Advantageously, a preservative is incorporated into the preparation. Alpha-tocopherol in concentration of about 0.1% by weight has been found suitable for the purpose and is one of a number of possible stabilisers well known in the field and including also for example ascorbyl palmitate and stearate.
It will be understood that the absolute quantity of active materials present in any dosage unit should not exceed that appropriate to the rate and manner of administration to be employed but on the other hand should also desirably be adequate to allow the desired rate of administration to be achieved by a small number of doses. The rate of administration will moreover depend on the precise pharmacological action desired.
In the experimental work on which the above discussion is based, epidermal PLA2 was prepared from isolated mouse or human epidermal cells by detergent solubilisation, ion exchange chromatography and gel filtration. Both enzymes had molecular weights in the region of 68,000, a pH optimum around 9.0 and an absolute requirement for calcium ions. Phospholipids were prepared as both unilamellar vesicles and detergent micelles. PLA2 activity was readily detected using these substrates, with no apparent preference for polar head group. For the standard assay, 1-palmitoyl 2-1-14 C. palmitoyl phosphatidyl choline was used. The reaction was initiated by the addition of purified enzyme and terminated by the addition of chloroform/methanol/acetic acid (3:4:1). The free fatty acid was extracted, separated by thin layer chromatography and quantified by scintillation counting. Ranges of concentrations of various fatty acids were added to the reaction mixture to assess their ability to inhibit PLA2. Dose response curves were constructed and the IC50 value (the concentration of fatty acid required to inhibit enzyme activity by 50%) was estimated. Similar experiments were performed using macrophages isolated from rat peritoneal cavity by lavage. The results are shown in Tables 2 and 3 below.
TABLE 2______________________________________IC50 values for the inhibition of human epidermalPLA2 activity by various fatty acids.______________________________________18:1 cis 6-octadecenoic >100 μM18:2 cis 9,12-octadecadienoic (linoleic) 85 ± 5 μM18:3 cis 6,9,12-octadecatrienoic (gamma-linolenic) 52 ± 3 μM18:3 cis 9,12,15-octadecatrienoic (alpha-linolenic) 45 ± 6 μM18:4 cis 6,9,12,15-octadecatetraenoic (SA) 37 ± 3 μM20:1 cis 11-eicosenoic >100 μM20:2 cis 11,14-eicosadienoic 87 ± 6 μM20:3 cis 8,11,14-eicosatrienoic (dihomo-gamma- 61 ± 5 μMlinolenic)20:4 cis 5,8,11,14-eicosatetraenoic (AA) 45 ± 8 μM20:5 cis 5,8,11,14,17-eicosapentaenoic (EPA) 58 ± 4 μM______________________________________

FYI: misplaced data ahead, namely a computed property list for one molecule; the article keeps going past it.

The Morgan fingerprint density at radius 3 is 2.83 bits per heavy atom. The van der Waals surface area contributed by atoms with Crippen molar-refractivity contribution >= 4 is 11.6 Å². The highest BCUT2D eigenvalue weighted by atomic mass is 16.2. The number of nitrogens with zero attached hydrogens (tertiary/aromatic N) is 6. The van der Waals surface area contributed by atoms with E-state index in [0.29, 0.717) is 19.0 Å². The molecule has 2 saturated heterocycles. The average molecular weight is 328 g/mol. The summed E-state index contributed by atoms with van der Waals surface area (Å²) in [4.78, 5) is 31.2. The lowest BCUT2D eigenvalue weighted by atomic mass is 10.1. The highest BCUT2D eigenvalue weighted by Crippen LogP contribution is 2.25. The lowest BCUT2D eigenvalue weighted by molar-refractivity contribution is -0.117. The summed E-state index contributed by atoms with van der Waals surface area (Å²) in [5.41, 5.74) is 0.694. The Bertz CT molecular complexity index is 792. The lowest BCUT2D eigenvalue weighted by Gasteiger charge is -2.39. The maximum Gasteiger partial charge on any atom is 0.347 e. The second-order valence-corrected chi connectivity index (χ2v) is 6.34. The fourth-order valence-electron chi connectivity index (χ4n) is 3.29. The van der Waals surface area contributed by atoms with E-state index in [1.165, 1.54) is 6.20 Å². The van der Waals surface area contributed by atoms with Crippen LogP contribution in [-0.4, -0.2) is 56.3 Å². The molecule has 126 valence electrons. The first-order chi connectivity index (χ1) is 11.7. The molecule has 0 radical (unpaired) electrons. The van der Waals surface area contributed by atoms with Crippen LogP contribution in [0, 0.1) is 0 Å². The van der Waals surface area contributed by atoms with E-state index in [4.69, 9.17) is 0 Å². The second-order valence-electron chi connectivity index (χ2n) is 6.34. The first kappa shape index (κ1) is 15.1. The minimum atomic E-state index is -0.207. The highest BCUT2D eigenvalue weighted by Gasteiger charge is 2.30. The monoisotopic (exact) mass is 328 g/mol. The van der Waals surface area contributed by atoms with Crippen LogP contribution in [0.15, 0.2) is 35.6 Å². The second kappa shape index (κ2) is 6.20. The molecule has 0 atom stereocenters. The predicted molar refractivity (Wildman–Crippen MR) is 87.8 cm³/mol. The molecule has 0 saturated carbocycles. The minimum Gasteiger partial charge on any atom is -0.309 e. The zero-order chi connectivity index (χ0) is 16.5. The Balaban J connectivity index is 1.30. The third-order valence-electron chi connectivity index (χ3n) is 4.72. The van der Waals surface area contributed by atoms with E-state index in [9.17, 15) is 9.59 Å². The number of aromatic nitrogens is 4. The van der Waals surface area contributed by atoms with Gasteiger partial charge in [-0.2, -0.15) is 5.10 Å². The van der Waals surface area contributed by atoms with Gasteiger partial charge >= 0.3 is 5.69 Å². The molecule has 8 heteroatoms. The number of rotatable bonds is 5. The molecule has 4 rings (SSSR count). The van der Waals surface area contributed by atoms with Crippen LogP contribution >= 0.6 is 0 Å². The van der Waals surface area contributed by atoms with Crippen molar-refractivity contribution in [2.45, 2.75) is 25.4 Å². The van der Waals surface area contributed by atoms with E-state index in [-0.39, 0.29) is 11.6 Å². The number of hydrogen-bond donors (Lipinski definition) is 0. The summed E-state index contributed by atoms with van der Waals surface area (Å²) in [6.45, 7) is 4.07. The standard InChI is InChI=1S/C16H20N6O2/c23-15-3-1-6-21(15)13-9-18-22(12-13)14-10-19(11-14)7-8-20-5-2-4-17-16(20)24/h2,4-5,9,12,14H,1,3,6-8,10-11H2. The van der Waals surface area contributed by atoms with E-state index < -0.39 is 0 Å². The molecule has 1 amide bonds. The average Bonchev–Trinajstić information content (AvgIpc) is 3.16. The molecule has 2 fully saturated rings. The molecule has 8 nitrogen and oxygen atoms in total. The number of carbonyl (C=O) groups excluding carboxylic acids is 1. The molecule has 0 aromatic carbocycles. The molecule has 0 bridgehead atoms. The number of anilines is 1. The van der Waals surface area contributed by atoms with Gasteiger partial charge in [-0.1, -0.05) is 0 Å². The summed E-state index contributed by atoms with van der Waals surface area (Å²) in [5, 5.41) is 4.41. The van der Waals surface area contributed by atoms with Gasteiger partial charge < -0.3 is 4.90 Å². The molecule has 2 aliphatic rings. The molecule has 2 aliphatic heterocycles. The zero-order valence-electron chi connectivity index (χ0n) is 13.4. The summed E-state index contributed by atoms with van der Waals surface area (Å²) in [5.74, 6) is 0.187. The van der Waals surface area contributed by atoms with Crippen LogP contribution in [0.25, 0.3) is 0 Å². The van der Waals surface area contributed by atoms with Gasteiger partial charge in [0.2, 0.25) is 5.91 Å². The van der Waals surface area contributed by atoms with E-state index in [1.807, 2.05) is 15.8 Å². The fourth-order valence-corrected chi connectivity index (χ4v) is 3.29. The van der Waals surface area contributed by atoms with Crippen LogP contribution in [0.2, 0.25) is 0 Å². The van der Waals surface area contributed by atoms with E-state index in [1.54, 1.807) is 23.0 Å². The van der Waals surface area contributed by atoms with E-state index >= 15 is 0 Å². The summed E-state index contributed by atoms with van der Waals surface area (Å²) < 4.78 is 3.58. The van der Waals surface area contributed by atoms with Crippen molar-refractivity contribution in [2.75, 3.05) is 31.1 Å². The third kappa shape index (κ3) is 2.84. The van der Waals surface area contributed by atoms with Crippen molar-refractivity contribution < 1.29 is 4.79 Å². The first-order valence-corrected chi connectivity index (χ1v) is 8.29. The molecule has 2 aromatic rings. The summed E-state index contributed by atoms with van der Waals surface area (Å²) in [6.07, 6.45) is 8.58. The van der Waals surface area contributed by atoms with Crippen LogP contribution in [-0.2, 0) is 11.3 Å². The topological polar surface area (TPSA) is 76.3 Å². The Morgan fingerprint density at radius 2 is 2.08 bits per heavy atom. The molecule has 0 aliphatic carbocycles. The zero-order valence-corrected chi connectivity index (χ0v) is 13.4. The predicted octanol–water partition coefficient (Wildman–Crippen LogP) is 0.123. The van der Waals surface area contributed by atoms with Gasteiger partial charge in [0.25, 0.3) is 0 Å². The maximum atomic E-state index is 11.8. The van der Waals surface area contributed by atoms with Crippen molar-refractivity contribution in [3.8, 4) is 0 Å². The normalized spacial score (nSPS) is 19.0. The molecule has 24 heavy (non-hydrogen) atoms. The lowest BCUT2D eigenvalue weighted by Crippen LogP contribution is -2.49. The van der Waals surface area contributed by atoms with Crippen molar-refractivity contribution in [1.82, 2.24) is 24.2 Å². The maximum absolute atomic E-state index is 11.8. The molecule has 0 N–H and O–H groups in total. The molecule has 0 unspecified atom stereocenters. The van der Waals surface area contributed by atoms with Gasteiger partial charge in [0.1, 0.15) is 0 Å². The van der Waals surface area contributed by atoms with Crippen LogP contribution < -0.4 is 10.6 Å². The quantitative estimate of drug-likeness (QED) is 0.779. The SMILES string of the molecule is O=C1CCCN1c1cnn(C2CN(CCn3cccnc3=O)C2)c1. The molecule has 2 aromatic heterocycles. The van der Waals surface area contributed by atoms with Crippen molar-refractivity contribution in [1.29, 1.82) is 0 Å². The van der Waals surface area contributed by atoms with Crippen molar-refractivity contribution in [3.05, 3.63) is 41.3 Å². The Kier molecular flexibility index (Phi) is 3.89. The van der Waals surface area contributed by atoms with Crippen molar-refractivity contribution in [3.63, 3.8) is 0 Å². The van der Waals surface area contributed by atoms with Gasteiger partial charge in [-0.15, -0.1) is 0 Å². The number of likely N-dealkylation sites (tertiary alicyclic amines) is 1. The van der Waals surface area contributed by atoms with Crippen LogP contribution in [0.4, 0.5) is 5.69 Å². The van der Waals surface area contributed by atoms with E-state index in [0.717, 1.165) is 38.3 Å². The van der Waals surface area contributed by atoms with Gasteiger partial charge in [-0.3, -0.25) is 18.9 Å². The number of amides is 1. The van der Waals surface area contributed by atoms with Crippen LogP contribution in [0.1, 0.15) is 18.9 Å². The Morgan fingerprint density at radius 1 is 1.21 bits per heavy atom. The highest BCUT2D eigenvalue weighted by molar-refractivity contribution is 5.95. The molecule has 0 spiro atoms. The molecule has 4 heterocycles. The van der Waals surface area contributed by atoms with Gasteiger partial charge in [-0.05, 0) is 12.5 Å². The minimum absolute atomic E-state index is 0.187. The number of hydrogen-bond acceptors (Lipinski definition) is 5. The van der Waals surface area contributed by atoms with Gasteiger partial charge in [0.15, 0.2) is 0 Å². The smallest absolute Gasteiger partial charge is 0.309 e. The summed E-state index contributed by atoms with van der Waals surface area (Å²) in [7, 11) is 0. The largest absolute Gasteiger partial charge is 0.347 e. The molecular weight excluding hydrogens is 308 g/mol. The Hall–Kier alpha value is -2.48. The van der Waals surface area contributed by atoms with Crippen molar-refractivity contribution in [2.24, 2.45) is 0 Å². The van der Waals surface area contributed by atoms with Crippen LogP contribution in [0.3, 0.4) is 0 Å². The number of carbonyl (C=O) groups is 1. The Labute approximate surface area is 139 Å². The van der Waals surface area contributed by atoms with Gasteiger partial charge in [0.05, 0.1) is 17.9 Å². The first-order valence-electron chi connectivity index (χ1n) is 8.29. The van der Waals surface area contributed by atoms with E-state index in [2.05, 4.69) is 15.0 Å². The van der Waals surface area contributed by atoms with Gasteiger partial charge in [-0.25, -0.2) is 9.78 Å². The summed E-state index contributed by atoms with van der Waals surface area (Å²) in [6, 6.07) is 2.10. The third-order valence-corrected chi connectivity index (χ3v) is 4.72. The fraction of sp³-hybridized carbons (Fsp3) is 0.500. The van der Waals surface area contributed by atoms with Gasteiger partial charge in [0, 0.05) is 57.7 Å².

TABLE 3______________________________________IC50 values for the inhibition of rat macrophagePLA2 activity by various fatty acids______________________________________18:1 cis 6-octadecenoic >100 μM18:3 cis 9,12,15-octadecatrienoic (alpha-linolenic) 75 ± 9 μM18:4 cis 6,9,12,15-octadecatetraenoic (SA) 52 ± 8 μM20:1 cis 11-eicosenoic >100 μM20:3 cis 8,11,14-eicosatrienoic (dihomo-gamma- 71 ± 11 μMlinolenic)20:4 cis 5,8,11,14-eicosatetraenoic (AA) 65 ± 8 μM______________________________________
The following are administered for PLA2 inhibition in the treatment or prevention of inflammation: 1. A cream or ointment for topical use containing 1% of SA or 20:4 n-3, applied two to four times daily to affected areas of the body. 2. A cream or ointment for topical use containing 0.75% SA or 20:4 n-3, applied two to four times daily to affected areas of the body. 3. A fluid for rectal administration containing 2% SA or 20:4 n-3, administered two times daily, 50 ml on each occasion. 4. An aerosol for respiratory tract use containing 2% SA or 20:4 n-3, used four times daily to apply 4 mg of the acid on each occasion. 5. A parenteral injection for intravenous, intramuscular or intra-articular use containing 0.5 g of lithium-SA in 10 ml of an appropriate diluent, used at appropriate intervals as required, 1 to 5 ml on each occasion. 6. An emulsion for intravenous administration containing 0.5 g SA triglyceride in 10 ml, used at appropriate intervals as required. 7. Soft or hard gelatin capsules for oral administration, optionally enteric-coated, each containing 400 mg of SA, one to be taken four time a day. 8. Micro-granules made from starch or other appropriate material containing 20% by weight of SA triglyceride, 5 g to be taken three times per day. 9. Preparations as in Examples 1 to 8 additionally containing like amounts (to the SA or 20:4 n-3) of gamma-linolenic acid or dihomo-gamma-linolenic acid.